A workforce skilled in analysis, interpretation and use of genomic sequencing information is required for this new health technology to be appropriately used in mainstream healthcare.

At the outset of the Melbourne Genomics workforce development program (in 2016), it was clear there was an immediate need to ensure that professionals working in genetic testing laboratories and specialist genetic services had sufficient experience and expertise in analysing and interpreting genomic sequencing information.

There were shortages in the specialist workforce needed for genomics (e.g. clinical bioinformatics and genetic counselling). It was also evident that in the near future genomics would impact on the wider clinical workforce, which was not yet equipped to guide patients through genomic medicine pathways.

Program description and activities

The objective: a workforce able to incorporate genomics into patient care.

The first priority was to address the existing genetics workforce, and thereafter the broader medical professional workforce – noting that these two groups require different levels of genomic knowledge and competency as they will practice genomic medicine differently.

A multifaceted approach was taken to ensure the existing healthcare workforce could confidently and accurately incorporate genomics into patient care, as relevant to their role. Clinical Flagships (see separate project summaries) were key to supporting capability building through ‘hands on’ experience and informed workshops.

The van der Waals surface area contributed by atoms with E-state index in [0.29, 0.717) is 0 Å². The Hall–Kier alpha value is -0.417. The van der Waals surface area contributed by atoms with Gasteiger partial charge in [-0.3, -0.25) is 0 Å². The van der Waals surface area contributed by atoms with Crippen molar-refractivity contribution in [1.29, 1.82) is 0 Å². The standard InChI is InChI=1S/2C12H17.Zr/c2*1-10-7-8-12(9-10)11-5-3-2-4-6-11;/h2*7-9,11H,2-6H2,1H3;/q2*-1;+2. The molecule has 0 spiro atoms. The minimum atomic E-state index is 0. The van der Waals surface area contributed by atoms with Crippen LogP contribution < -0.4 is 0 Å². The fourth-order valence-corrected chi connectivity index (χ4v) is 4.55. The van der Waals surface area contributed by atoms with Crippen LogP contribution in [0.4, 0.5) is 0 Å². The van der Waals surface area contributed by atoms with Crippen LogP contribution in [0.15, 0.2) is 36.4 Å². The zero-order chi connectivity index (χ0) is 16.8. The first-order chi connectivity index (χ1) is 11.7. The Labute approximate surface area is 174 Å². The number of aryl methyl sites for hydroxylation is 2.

Co-design principles, adult learning theory and problem-based learning designs were applied to develop specific continuing education activities1 tailored to the needs of particular professional groups:

  • For health professionals working in laboratory testing  
  • Cross-laboratory training in curation, interpretation and reporting of genomic variants (cancer and rare disease) was provided for medical scientists in the NATA-accredited laboratories at two Melbourne Genomics members
  • Education workshops in variant interpretation, combining didactic and practical learning, were developed and deployed
  • For medical specialists
  • Funding was provided to a group of medical specialists to allow them to gain practical experience in genomics relevant to their specialty through immersion learning. These specialists are now in a position to provide genomic expertise to colleagues and assist their hospital and their specialty to implement genomics
  • Continuing education workshops and blended learning courses were developed and deployed to support medical professionals’ ability to incorporate genomic testing into their practice